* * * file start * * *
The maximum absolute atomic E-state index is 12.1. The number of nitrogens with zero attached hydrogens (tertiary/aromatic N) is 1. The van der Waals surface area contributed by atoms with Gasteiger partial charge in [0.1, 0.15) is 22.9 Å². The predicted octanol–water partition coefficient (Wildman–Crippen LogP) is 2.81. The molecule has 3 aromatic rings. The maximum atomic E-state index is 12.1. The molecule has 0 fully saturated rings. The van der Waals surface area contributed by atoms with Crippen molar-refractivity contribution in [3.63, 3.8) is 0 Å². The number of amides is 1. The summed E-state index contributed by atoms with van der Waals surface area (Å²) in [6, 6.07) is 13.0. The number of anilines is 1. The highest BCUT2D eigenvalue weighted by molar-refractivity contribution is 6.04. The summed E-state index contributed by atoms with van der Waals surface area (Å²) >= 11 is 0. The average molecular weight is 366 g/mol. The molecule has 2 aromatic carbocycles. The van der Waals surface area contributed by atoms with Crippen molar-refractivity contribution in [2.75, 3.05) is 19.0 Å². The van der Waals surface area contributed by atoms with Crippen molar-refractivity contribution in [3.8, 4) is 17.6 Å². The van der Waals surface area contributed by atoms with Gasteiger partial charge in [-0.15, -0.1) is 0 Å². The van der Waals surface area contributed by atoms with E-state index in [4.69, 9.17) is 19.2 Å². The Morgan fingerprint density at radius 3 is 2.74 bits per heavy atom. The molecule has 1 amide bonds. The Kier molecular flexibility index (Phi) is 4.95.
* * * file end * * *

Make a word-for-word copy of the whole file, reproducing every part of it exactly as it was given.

The maximum absolute atomic E-state index is 12.1. The number of nitrogens with zero attached hydrogens (tertiary/aromatic N) is 1. The van der Waals surface area contributed by atoms with Gasteiger partial charge in [0.1, 0.15) is 22.9 Å². The predicted octanol–water partition coefficient (Wildman–Crippen LogP) is 2.81. The molecule has 3 aromatic rings. The maximum atomic E-state index is 12.1. The molecule has 0 fully saturated rings. The van der Waals surface area contributed by atoms with Crippen molar-refractivity contribution in [3.63, 3.8) is 0 Å². The number of amides is 1. The summed E-state index contributed by atoms with van der Waals surface area (Å²) in [6, 6.07) is 13.0. The number of anilines is 1. The highest BCUT2D eigenvalue weighted by molar-refractivity contribution is 6.04. The summed E-state index contributed by atoms with van der Waals surface area (Å²) >= 11 is 0. The average molecular weight is 366 g/mol. The molecule has 2 aromatic carbocycles. The van der Waals surface area contributed by atoms with Crippen molar-refractivity contribution in [2.75, 3.05) is 19.0 Å². The van der Waals surface area contributed by atoms with Crippen molar-refractivity contribution in [3.8, 4) is 17.6 Å². The van der Waals surface area contributed by atoms with Gasteiger partial charge in [-0.15, -0.1) is 0 Å². The van der Waals surface area contributed by atoms with E-state index in [4.69, 9.17) is 19.2 Å². The Morgan fingerprint density at radius 3 is 2.74 bits per heavy atom. The molecule has 1 amide bonds. The Kier molecular flexibility index (Phi) is 4.95.